Sometimes, there is no right answer.

Remember the KIP question a few posts back?
Michelle – one of the ladies at the Sunday stitch ‘n bitch I go to – asked me if I’d come to any resolution, and that got me thinking about it some more.

I decided that I’ve found a problem with the English language (and probably any other language that uses acronyms/initializations): acronyms use lossy compression.

Computers can use compression to take a large file and store it as a smaller file. There are all sorts of ways to do this, and most of them have to gaurantee that the data that you get when you uncompress the file is identical to the data you had when you first compressed it. This is known as lossless compression, because no data is lost from end to end in the compression/expansion process.

However, there are some types of applications where it’s okay if you lose a little bit of data – audio and video being good examples. Your brain is very good at reconstructing a sound or an image even if the sound or image is incomplete. So if your MP3 player doesn’t quite reproduce all the frequencies that were present in the original recording, it’s okay. Your brain will fill in the gaps and it will pretty much sound the same to you.

Knitting instructions often use lossless compression. For example, you’ll often see something like this:

sl1, *k2,p2, rep from * to end

For a row that’s seventeen stitches wide, the uncompressed version would look like this:

sl1, k2, p2, k2, p2, k2, p2, k2, p2

This is one of the features I still need to add to VisiKnit – it’s not smart enough to deal with compression shorthand yet.

So what does all this have to do with acronyms?

They’re lossy. If I write an acronym by itself and don’t give any context, it’s impossible to expand it to its original words with 100% accuracy. Example:


What does that stand for? Well, according to the Internet Acronym Server, it can mean any of the following:

  • Canadian Blood Services
  • Central Broadcasting System
  • Columbia Broadcasting System
  • Cost Breakdown Structure
  • Crossbar Switching

It’s also the airport code for Oro Negro airport in Venezuela. And since acronyms and airport codes are both written as all capital letters these days, you can’t tell if CBS by itself is even an acronym or an airport code. (I miss the days when you used periods to indicate acronyms.)

Which brings us back to KIP. Given its context in a sentence, you can figure out whether it’s being used to mean Knit In Public or Knitting In Public. But by itself, you can’t tell. There’s not enough information in the acronym to decode it properly.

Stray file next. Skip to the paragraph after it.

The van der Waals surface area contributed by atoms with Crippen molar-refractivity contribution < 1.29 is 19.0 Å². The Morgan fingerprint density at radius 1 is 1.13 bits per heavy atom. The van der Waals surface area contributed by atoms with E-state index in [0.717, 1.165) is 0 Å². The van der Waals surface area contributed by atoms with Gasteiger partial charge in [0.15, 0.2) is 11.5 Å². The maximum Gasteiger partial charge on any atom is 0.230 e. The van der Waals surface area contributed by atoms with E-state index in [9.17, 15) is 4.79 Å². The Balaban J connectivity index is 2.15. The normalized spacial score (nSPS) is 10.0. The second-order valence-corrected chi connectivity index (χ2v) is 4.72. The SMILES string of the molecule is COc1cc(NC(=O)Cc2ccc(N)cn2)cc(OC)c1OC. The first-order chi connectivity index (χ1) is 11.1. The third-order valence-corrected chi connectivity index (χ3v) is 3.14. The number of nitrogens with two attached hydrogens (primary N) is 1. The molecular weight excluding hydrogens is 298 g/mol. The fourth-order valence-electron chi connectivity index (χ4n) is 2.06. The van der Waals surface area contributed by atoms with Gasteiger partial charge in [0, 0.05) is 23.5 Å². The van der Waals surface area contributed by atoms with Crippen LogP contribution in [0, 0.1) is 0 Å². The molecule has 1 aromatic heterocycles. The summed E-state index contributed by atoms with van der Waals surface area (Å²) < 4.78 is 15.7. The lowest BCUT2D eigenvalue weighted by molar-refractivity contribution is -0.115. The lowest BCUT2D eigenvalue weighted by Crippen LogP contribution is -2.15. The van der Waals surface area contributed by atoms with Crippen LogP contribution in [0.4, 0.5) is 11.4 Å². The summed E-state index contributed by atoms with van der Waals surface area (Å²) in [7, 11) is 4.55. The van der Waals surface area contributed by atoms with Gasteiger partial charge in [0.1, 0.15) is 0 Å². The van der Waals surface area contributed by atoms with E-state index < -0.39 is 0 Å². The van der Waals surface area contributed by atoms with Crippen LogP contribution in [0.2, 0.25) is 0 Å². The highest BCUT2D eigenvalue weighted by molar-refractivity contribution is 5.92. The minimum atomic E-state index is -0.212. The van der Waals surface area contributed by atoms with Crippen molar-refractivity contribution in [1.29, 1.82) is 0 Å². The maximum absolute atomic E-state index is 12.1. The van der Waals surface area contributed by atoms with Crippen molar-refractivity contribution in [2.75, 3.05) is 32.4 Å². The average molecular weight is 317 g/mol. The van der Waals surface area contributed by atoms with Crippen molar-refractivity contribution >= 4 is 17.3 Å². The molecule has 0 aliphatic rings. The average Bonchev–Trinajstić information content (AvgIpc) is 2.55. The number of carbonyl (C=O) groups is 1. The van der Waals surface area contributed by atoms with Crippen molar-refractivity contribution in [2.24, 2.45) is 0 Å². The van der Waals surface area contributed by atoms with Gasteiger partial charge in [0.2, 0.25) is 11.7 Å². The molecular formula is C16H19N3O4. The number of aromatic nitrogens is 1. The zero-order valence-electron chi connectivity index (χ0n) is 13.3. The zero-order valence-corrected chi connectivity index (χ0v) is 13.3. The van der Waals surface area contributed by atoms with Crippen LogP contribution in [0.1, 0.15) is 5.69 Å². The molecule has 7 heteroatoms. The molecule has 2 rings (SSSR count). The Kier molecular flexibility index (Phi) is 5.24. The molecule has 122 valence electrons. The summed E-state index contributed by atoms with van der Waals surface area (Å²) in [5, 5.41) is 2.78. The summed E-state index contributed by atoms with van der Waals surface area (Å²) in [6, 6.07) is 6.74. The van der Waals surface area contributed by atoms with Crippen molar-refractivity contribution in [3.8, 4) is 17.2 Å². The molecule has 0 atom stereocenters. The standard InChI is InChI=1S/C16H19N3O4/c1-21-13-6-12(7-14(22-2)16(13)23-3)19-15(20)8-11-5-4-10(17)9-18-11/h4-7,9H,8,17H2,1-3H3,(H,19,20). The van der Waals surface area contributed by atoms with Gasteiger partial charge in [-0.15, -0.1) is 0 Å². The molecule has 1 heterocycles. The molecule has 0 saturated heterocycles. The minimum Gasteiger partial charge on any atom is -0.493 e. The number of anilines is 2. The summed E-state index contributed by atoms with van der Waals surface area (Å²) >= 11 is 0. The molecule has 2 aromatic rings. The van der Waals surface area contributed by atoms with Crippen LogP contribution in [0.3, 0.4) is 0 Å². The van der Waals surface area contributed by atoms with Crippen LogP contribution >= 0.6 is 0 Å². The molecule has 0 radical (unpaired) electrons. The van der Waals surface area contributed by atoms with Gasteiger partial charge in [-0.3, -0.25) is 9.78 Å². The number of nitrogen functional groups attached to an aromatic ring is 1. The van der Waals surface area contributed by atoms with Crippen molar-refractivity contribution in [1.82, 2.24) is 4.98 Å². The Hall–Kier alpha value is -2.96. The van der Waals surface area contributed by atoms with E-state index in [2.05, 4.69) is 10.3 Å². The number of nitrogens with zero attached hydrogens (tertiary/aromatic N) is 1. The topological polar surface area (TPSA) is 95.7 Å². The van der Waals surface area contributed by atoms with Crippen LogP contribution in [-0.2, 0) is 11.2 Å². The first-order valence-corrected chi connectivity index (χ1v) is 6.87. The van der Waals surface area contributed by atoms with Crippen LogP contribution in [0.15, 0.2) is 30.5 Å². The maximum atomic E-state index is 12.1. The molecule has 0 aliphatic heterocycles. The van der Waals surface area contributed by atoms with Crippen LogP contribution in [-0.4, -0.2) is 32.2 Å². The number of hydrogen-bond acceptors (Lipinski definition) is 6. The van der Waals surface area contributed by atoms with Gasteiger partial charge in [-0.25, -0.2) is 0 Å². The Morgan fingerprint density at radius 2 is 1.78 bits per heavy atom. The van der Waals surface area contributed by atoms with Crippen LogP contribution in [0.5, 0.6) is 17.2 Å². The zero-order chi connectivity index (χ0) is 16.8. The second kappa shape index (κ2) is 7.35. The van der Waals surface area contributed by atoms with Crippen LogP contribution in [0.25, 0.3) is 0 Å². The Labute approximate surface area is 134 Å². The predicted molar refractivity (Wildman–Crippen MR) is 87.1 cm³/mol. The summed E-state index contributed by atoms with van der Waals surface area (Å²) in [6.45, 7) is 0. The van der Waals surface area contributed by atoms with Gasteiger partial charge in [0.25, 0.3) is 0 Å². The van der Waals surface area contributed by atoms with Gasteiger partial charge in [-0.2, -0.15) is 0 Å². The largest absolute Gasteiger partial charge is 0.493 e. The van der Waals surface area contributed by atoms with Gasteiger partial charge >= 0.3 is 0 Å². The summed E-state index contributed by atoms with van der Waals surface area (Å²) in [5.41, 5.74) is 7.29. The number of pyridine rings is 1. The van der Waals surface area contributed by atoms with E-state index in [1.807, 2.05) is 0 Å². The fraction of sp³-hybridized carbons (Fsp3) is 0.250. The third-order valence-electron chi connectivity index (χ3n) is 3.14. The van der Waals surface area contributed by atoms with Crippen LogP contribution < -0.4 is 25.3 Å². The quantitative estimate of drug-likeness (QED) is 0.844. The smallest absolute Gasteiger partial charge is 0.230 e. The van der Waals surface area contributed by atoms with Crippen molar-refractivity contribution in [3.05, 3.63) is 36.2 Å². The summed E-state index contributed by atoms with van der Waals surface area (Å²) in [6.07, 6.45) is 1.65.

But all of this really doesn’t have much to do with what I finally arrived at. KIP is an acronym, which means it is a word that is formed using the first letters from several words. An acronym is pronounced and used like a word – you say “nah suh” for NASA, you don’t spell out “N A S A”. Compare that with CBS, which is an initialization – you don’t try to pronounce it as a word, you spell it out.

Since KIP is an acronym, I figure you should be able to do the kinds of manipulations on it that you can do with a normal word. “Run” is a verb, and I can say “I am running”. I think it makes sense to use the same logic on KIP to say “I was KIPping at the park the other day.”

Oh, and I started another sock yesterday.

No Responses to “Sometimes, there is no right answer.”

  1. Jess, of the Bugs Says:

    Etymology is great, ain’t it? I love etymology about as much as I love entomology. In fact, it helps to know the first to assist in learning the latter.

    Go, sock, go!

    Ripped back and re-knitted the gusset on the Husband!Socks aka foot-sweaters. They’re freakin’ huge. Also finished the S.S.S. from 6-sox

    Go me.

  2. Bridget Says:

    Ah, nerds and knitting, a lovely combination. Nice to know I’m not the only one…..

  3. Donna Says:

    I over-nerded at work, so this is hurting my brain. I’ll have to read it again later. :o) Has your intended victim perished yet? I need to go check out the site. I’d be so dead right now – which is why I didn’t join in the mayhem. Sock on, dude.

  4. janna Says:

    This is lots of heavy-duty thinking….

  5. Suzy Says:

    This only works for English, don’t ya know. How would KIPing work with languages that don’t have a present progressive tense? Just thought I’d ask as my students can say and write “I play soccer” correctly ’til the cows come home in class but when they have to write it on a Test they freak and start creating what they think is present progressive in German. German doesn’t have a present progressive! Just thought I’d add that to your mix. You think too much!;)

  6. pippy Says:

    Geek. 😀

  7. Michelle Says:

    I honestly believe that poetry–namely, the works of E.E. Cummings–played a hand in the whole, crazy English language/acronym thing. He made it OK to kinda do your own thang. Personally, I’m cool with you “knitting in public-ing,” but what drives me nuts is junk like using “2” instead of “to,” or “cause” instead of “because.” A girl can lose sleep over that!

    I’ll KIP with you on Sunday, right? We can DIP (drink in public) and if I’m sleep-deprived, which is a likelihood, then I’ll TRCJIP (tell really corny jokes in public). Fine, I’ll stop now.

  8. lesley Says:

    oy. you think too much. making my brain hurt just reading. but that may be the lack of sleep who knows. nice kilt. haven’t seen one in a while…i think that means my friends are getting oring. btw how does that go over in good ol san antone? i figure my dad would think ou’re a freak but hey. thats west texas for ya 😉
    ps your socks are coming. are you ready?